The entrance lobby of the Physics Department contains a Foucault pendulum and stunning floor design.
In 1851, French physicist Jean Leon Foucault designed a revolutionary experiment which demonstrates that the Earth is a rotating body. His apparatus was rather simple; a 28 kg mass on a 67 m long wire which was attached to the ceiling of the dome of the Panthéon in Paris in such a way that allowed the pendulum to swing freely in any direction. Foucault found that the plane of oscillation rotated in a clockwise direction, as viewed from above, at a rate of approximately 11 degrees per hour, and one full 360 degree rotation of this plane took 32.7 hours.
The Floor Display
Click on the equations to see what they represent. The floor display was designed by Professor Sandra Chapman, Warwick Professor of Physics, and NESTA Dreamtime Fellow (2003/4).
How Does It Work?
The surface of the Earth is a rotating reference frame. This means that when we do mechanics on the surface of the Earth we need to take account of additional “imaginary” forces which would not be there if we did the calculations standing still in space. One of these imaginary forces is called the Coriolis force. In the northern hemisphere, this causes travelling objects to undergo an apparent deflection west when travelling south, and east when travelling north, as viewed from a point on the Earth’s surface. So the plane of oscillation for our pendulum rotates clockwise, as viewed from above.
The latitude of Warwick University is φ = 52° 22’ 48”. Using this, it is found that the time taken for the plane of oscillation to rotate through 360° is T = 24 hours / sin φ = 30.3 hours. At the North Pole, φ = 90° so T = 24 hours. At the equator, φ = 0° so T → ∞ (the plane of oscillation doesn’t rotate). The radial yellow lines on the floor display show the angle through which the plane of oscillation rotates every hour, which is 11.9°. Click here for a detailed derivation of the equations used to obtain these results.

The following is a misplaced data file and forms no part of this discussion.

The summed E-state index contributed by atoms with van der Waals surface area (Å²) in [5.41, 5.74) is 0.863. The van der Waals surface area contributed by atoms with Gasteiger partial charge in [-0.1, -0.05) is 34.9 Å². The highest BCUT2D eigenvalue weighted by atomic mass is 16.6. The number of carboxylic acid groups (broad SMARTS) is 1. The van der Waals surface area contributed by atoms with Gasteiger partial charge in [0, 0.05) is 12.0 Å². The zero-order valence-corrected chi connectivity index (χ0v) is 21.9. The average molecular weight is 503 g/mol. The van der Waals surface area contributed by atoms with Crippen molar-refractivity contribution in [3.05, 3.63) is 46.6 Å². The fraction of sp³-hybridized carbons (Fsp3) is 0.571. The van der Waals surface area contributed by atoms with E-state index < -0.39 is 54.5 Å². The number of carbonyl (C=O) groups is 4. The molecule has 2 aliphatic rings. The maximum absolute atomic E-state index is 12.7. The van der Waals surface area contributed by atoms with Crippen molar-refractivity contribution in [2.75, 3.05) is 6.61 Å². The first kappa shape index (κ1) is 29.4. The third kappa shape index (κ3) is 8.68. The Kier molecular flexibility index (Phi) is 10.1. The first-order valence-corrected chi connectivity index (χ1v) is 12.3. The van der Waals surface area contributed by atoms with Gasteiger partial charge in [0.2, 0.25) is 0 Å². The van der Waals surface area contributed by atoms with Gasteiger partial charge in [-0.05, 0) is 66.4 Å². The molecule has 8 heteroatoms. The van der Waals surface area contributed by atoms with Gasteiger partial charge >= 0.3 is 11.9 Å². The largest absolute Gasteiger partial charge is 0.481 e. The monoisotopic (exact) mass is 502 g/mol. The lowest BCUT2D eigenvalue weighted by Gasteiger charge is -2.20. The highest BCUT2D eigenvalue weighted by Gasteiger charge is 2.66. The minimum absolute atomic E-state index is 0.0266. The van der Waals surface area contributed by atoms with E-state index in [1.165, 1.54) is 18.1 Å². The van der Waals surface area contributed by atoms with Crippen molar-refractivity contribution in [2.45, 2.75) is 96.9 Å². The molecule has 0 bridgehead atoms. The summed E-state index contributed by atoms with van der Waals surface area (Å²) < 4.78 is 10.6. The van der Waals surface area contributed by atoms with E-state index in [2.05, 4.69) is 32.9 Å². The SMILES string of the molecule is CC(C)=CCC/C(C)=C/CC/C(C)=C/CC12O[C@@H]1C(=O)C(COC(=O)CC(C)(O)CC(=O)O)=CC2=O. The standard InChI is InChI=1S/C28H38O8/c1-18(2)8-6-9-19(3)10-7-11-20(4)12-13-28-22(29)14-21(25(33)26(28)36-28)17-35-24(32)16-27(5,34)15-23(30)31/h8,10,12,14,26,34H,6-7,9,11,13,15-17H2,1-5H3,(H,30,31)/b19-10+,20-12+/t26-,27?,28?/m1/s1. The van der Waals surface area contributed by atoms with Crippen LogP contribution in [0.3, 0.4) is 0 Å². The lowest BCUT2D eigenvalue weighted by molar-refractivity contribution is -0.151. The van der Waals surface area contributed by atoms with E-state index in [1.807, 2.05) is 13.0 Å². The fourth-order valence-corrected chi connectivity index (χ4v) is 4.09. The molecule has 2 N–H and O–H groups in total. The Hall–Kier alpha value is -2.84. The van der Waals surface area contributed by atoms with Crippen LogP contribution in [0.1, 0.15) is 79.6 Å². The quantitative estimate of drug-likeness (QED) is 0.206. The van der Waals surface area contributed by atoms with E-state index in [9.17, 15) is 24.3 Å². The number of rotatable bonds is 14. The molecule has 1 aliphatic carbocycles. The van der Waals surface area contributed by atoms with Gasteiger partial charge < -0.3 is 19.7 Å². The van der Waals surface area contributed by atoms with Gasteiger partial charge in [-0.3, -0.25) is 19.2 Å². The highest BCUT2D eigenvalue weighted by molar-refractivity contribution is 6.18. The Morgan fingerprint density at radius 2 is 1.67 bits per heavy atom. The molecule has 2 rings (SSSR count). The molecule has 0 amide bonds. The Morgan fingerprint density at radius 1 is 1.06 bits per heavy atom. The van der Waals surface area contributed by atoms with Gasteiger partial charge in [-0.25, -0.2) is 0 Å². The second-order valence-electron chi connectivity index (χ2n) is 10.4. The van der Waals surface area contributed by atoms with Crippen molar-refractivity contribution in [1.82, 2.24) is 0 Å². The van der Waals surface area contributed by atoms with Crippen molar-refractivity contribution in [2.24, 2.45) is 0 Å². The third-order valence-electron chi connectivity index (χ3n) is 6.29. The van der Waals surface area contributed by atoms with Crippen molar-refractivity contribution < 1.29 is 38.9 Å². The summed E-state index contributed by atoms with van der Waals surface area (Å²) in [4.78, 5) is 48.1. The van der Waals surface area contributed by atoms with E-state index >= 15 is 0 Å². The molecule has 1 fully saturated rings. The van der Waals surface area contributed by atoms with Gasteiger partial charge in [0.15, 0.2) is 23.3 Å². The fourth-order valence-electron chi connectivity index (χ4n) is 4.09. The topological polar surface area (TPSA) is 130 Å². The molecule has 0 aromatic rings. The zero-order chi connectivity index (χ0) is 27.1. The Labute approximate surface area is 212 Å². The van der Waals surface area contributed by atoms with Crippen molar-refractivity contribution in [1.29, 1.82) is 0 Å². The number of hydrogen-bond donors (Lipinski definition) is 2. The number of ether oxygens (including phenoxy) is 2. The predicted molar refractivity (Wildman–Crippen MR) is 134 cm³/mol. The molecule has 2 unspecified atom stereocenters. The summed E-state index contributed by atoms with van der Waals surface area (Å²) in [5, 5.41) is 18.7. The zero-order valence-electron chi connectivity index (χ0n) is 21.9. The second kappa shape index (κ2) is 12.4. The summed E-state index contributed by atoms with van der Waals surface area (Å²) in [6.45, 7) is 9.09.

Four compass points are included in the display, but they have no direct connection to the pendulum motion or radial lines. Magnetic compass readings are unreliable in the lobby because of the residual fields left by the large NMR magnets in the nearby laboratories.
The Wall Paintings
On the wall are two paintings inspired by COBE maps of the texture of the early universe: http://aether.lbl.gov/www/projects/cobe/COBE_Home/DMR_Images.html and are an attempt to capture the multifractal nature of turbulent expansion.
The Cosmic Dreamtime - Universe
Concept: Sandra Chapman
The Cosmic Dreamtime - Man
Concept: Alan Parker
(2004) Housepaint on 8x8 ft canvas
These works are a collaboration between Alan Parker (Leverhulme Artist in Residence, 2003/4) and Sandra Chapman (Warwick Professor of Physics, and NESTA Dreamtime Fellow, 2003/4).
The Cosmic Dreamtime - Universe is inspired by all sky images in microwave light. These images capture the earliest moments in the Universe, before the formation of stars, planets, and life itself. The earth colours echo aboriginal dreamtime paintings. This work is an attempt to convey a multifractal, a mathematical prescription for patterns that are ubiquitous in nature.
The Cosmic Dreamtime - Man asks about our place in the Universe. Floating in unformed space, the figure is the intersection between body and spirit, mind and matter. It reaches out to embrace the Universe.